The Effects of Whole-Body Vibration on the Wingate Test for Anaerobic Power When Applying Individualized Frequencies

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Abstract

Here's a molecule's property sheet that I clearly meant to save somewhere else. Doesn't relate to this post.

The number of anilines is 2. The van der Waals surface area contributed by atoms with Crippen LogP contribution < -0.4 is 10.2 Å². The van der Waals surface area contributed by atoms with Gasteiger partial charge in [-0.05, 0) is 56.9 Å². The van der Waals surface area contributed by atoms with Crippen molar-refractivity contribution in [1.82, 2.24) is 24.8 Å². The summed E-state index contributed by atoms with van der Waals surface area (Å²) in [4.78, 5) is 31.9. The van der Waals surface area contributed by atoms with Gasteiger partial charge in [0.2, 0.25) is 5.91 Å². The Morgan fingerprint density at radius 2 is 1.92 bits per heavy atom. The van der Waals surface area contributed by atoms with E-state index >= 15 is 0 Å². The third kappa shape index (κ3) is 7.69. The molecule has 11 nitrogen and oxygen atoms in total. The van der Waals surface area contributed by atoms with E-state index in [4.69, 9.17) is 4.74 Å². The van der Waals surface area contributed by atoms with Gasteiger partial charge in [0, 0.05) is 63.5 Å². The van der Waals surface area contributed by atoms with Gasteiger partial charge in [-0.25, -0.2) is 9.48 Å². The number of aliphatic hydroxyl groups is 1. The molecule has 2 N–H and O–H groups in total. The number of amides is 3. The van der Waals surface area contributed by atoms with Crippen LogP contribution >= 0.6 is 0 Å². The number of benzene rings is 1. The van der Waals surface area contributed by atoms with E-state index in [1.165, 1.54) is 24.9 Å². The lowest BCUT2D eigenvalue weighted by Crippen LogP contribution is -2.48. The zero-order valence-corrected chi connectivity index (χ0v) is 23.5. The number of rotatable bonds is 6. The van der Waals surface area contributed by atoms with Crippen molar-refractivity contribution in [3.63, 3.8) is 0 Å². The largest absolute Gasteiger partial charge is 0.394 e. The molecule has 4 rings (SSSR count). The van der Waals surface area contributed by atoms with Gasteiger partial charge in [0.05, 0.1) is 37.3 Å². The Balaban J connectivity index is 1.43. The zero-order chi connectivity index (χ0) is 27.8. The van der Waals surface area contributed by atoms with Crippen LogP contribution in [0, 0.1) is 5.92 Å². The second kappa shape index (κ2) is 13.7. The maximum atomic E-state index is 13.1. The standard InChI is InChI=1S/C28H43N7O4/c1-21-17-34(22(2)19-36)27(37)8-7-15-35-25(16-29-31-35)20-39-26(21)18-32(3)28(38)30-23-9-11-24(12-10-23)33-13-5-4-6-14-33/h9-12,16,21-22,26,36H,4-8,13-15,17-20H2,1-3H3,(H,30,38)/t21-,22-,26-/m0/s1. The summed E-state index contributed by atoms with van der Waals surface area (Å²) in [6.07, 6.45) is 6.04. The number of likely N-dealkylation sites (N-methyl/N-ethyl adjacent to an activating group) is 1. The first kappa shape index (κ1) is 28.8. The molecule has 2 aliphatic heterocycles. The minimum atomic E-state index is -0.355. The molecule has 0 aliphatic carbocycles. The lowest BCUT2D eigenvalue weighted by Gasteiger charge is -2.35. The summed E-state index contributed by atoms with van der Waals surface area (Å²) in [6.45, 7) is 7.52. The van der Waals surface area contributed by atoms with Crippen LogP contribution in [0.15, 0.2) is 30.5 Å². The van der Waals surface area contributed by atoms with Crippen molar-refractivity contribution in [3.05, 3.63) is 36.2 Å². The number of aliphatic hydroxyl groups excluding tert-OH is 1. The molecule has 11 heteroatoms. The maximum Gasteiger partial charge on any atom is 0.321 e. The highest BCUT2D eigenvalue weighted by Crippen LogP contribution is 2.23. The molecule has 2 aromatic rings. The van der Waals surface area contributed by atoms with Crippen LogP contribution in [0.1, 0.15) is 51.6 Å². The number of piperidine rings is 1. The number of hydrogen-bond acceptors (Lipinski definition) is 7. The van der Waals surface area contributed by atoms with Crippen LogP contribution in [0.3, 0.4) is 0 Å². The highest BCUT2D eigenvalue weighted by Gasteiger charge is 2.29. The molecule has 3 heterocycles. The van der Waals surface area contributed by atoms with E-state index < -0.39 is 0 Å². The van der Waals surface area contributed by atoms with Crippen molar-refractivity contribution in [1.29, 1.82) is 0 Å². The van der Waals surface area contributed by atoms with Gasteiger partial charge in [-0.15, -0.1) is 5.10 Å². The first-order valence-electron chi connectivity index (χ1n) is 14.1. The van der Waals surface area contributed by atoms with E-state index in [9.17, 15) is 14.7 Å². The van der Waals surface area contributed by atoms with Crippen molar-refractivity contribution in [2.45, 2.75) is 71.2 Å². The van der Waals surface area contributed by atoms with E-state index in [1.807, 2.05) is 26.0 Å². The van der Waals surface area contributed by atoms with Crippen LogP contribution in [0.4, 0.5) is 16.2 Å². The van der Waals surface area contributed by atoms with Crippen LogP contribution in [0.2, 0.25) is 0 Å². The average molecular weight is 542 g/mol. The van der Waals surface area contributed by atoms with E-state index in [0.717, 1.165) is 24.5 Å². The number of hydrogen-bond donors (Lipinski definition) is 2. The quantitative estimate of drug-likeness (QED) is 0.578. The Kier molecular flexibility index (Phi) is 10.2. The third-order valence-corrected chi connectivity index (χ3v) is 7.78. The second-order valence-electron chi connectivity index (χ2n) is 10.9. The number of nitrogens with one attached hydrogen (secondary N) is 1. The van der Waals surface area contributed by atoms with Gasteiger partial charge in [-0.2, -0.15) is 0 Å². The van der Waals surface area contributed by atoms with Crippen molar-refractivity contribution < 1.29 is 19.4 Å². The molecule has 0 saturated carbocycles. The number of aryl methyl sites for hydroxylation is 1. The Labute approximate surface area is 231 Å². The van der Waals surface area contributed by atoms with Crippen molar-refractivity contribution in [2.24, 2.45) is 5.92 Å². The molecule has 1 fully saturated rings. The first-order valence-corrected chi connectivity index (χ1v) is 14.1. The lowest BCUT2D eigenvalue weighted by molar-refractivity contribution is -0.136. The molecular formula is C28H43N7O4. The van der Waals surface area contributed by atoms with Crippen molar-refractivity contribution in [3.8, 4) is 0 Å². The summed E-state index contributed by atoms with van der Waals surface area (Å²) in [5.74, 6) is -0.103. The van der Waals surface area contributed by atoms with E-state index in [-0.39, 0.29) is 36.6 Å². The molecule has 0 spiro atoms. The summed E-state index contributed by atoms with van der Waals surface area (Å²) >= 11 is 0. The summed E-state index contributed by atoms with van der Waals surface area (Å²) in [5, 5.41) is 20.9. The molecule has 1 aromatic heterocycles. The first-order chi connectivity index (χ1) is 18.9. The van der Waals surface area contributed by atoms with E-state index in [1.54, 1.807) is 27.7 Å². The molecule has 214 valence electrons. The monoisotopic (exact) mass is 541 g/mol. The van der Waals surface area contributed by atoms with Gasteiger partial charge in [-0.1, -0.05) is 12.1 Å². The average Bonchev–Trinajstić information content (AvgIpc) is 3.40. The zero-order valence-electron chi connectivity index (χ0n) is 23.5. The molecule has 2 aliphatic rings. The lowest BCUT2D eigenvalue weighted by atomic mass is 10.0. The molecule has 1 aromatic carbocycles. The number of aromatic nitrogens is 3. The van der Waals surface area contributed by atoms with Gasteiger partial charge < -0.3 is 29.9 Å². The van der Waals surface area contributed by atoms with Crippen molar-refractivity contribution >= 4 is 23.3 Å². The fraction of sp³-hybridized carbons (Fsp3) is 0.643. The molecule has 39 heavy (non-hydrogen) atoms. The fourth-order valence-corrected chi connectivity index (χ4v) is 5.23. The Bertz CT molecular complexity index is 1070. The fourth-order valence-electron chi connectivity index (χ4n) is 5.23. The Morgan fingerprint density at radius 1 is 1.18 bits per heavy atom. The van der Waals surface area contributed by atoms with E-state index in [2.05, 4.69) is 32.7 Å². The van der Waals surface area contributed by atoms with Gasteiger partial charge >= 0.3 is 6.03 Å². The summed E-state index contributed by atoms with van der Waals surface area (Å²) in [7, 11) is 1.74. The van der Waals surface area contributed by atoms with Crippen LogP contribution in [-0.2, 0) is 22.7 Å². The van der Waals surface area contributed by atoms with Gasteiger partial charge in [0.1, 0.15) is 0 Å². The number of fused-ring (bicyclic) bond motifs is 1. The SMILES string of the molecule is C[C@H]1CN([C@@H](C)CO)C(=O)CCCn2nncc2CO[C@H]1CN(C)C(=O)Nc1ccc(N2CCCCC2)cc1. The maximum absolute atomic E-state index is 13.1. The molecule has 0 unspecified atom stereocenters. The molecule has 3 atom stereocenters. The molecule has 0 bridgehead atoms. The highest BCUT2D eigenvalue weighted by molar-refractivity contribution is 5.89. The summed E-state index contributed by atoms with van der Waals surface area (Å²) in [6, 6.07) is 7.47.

Surowiec, RK, Wang, H, Nagelkirk, PR, Frame, JW, and Dickin, DC. The effects of whole-body vibration on the Wingate test for anaerobic power when applying individualized frequencies. J Strength Cond Res 28(7): 2035–2041, 2014—Recently, individualized frequency (I-Freq) has been introduced with the notion that athletes may elicit a greater reflex response at differing levels (Hz) of vibration. The aim of the study was to evaluate acute whole-body vibration as a feasible intervention to increase power in trained cyclists and evaluate the efficacy of using I-Freq as an alternative to 30Hz, a common frequency seen in the literature. Twelve highly trained, competitive male cyclists (age, 29.9 ± 10.0 years; body height, 175.4 ± 7.8 cm; body mass, 77.3 ± 13.9 kg) participated in the study. A Wingate test for anaerobic power was administered on 3 occasions: following a control of no vibration, 30 Hz, or I-freq. Measures of peak power, average power (AP), and the rate of fatigue were recorded and compared with the vibration conditions using separate repeated measures analysis of variance. Peak power, AP, and the rate of fatigue were not significantly impacted by either the 30 Hz or I-Freq vibration interventions (p > 0.05). Given the trained status of the individuals in this study, the ability to elicit an acute response may have been muted. Future studies should further refine the vibration parameters used and assess changes in untrained or recreationally trained populations.

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